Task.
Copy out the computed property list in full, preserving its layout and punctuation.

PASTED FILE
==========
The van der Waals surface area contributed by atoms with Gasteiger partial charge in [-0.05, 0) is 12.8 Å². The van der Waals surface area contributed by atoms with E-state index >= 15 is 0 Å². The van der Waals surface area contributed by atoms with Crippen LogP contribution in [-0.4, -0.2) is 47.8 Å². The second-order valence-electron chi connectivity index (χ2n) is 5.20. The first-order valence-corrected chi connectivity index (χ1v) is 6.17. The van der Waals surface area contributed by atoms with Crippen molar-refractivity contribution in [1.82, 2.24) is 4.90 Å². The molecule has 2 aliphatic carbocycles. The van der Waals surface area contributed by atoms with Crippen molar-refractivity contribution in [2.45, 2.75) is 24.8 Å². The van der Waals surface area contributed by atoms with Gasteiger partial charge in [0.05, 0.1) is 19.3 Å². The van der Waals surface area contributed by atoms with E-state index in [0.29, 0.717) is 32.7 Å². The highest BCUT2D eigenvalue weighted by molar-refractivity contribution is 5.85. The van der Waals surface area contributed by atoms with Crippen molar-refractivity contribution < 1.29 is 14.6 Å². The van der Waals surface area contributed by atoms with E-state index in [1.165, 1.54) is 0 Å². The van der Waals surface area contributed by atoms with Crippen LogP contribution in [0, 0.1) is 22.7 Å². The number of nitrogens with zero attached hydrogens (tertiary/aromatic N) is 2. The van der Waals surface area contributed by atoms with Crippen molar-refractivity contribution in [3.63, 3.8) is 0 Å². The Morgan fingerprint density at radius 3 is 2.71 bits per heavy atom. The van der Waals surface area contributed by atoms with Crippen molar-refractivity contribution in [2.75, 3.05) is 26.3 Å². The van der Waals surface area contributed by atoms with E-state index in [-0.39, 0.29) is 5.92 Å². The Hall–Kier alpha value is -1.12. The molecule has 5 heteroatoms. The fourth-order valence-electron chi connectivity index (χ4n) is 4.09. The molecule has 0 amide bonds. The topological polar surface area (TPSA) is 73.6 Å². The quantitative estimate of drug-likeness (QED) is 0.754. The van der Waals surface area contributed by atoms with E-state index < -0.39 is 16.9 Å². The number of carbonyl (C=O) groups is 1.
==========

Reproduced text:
The van der Waals surface area contributed by atoms with Gasteiger partial charge in [-0.05, 0) is 12.8 Å². The van der Waals surface area contributed by atoms with E-state index >= 15 is 0 Å². The van der Waals surface area contributed by atoms with Crippen LogP contribution in [-0.4, -0.2) is 47.8 Å². The second-order valence-electron chi connectivity index (χ2n) is 5.20. The first-order valence-corrected chi connectivity index (χ1v) is 6.17. The van der Waals surface area contributed by atoms with Crippen molar-refractivity contribution in [1.82, 2.24) is 4.90 Å². The molecule has 2 aliphatic carbocycles. The van der Waals surface area contributed by atoms with Crippen molar-refractivity contribution in [2.45, 2.75) is 24.8 Å². The van der Waals surface area contributed by atoms with Gasteiger partial charge in [0.05, 0.1) is 19.3 Å². The van der Waals surface area contributed by atoms with E-state index in [0.29, 0.717) is 32.7 Å². The highest BCUT2D eigenvalue weighted by molar-refractivity contribution is 5.85. The van der Waals surface area contributed by atoms with Crippen molar-refractivity contribution < 1.29 is 14.6 Å². The van der Waals surface area contributed by atoms with E-state index in [1.165, 1.54) is 0 Å². The van der Waals surface area contributed by atoms with Crippen LogP contribution in [0, 0.1) is 22.7 Å². The number of nitrogens with zero attached hydrogens (tertiary/aromatic N) is 2. The van der Waals surface area contributed by atoms with Crippen molar-refractivity contribution in [3.63, 3.8) is 0 Å². The Morgan fingerprint density at radius 3 is 2.71 bits per heavy atom. The van der Waals surface area contributed by atoms with Crippen molar-refractivity contribution in [2.75, 3.05) is 26.3 Å². The van der Waals surface area contributed by atoms with E-state index in [-0.39, 0.29) is 5.92 Å². The Hall–Kier alpha value is -1.12. The molecule has 5 heteroatoms. The fourth-order valence-electron chi connectivity index (χ4n) is 4.09. The molecule has 0 amide bonds. The topological polar surface area (TPSA) is 73.6 Å². The quantitative estimate of drug-likeness (QED) is 0.754. The van der Waals surface area contributed by atoms with E-state index < -0.39 is 16.9 Å². The number of carbonyl (C=O) groups is 1.